You have probably noticed that I’m referring to James in the past tense. We knew that he wasn’t expected to live long; but after his first birthday we started to think that he might be past the hard part. He was able to go through the night without a nurse; he had an insulin pump and a hearing aid. Thanks to all his work in therapy, he was standing with help and starting to try and walk!
James was 482 days old when I found him, lifeless, in his crib. All the stress his body was constantly under finally caught up with him. He died on 8-20-08, and the life verse we chose for him before he was born—one that God challenged us to believe over and over—was Romans 8:28.
Later that week on the radio I heard the verse you added to the song, “It’s All Yours.” At first I wasn’t sure it was you; the voice sounded so raw compared to your normal recordings. Then as I listened closely, I remembered what had happened to your family and I realized that you were singing about the same valley that I was in right then. I felt relieved and blessed that I had this common bond with another Christian, even though it was a sad bond.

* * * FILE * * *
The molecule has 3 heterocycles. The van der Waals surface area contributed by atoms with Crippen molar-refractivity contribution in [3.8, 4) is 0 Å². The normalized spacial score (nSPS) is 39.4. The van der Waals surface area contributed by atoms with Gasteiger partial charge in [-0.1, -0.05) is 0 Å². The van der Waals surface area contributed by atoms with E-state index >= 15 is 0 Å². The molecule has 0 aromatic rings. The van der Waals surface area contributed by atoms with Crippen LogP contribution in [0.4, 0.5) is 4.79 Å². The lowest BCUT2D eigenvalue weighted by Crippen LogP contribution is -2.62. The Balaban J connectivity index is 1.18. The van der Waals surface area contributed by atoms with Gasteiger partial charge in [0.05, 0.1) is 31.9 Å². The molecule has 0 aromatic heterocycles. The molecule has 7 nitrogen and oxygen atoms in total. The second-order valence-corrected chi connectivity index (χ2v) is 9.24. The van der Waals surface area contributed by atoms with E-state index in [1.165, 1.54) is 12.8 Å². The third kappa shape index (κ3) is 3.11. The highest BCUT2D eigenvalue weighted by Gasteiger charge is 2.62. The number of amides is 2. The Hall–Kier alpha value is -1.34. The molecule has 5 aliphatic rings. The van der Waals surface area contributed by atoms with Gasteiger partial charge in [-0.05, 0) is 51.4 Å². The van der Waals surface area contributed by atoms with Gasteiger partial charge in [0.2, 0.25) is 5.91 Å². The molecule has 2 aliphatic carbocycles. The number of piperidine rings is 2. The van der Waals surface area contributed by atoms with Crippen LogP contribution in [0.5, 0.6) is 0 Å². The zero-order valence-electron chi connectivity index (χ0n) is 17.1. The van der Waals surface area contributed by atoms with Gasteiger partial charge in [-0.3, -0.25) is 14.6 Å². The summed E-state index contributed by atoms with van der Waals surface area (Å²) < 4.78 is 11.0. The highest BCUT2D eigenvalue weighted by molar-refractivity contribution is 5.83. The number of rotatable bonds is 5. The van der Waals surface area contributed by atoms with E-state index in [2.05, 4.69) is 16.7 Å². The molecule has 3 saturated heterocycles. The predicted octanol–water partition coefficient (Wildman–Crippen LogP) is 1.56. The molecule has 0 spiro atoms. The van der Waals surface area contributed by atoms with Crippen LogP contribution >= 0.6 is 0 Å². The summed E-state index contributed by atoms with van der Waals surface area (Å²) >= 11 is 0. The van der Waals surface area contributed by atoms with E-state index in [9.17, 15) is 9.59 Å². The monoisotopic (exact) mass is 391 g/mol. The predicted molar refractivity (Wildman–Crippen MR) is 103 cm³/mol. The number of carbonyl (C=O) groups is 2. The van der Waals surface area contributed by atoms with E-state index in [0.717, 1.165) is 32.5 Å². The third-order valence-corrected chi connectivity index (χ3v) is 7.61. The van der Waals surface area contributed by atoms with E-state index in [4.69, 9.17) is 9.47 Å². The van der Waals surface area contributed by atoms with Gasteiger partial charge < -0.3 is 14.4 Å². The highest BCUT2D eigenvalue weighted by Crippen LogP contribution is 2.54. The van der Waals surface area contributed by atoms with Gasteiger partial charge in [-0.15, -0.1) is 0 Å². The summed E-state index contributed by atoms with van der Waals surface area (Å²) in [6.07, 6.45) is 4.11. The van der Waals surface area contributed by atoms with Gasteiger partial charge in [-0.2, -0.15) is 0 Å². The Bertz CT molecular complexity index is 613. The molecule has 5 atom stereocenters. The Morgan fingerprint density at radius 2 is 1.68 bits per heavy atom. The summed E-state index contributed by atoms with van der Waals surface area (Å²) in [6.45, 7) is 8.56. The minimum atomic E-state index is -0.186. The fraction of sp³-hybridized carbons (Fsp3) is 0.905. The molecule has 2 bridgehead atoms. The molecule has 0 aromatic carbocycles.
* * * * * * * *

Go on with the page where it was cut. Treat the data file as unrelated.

This feeling of connection was nothing compared to the shock I felt at hearing “Heaven is the Face” months later. You put into words exactly what I felt after my son died…I was ready to be done with life and go to heaven and be with him. I felt sheepish that, as a Christian who loves Jesus, I wanted to see someone else as much as Him in heaven, but at that time…I just wanted to hold my little son again and feel him nibble on my shoulder. I wanted to see his smile that lit up his eyes, and I wanted to know if he could fly, and hear, or whether God somehow retained yet transformed disability in a more glorious way than by just fixing it all.
My husband and I listened to Beauty Will Rise together from start to finish early this year, tears of empathy streaming down our faces. I don’t know how “popular” it is compared to your other albums, but we want you to know we felt tremendously honored and encouraged to listen in on your journey of grief and faith and hope—a journey we completely identified with. As we prepare to remember James’s third birthday next week, it seemed like a good time to thank you.
So, thank you for being public and transparent with your emotions and struggles to understand how a loving God could allow personal tragedies to happen. You expressed in 50 minutes what it took us months and years to write about on our blog about James (www.sweetbabyjames.info). We admire (and share) your fight for faith, your struggle for joy, and your wrestling for true, honest words. And we believe that God will bring beauty from your family’s ashes, just as we are confident, by God’s grace, that He is working all things to our good because we love Him and we are called according to His purpose.
in Christ our hope,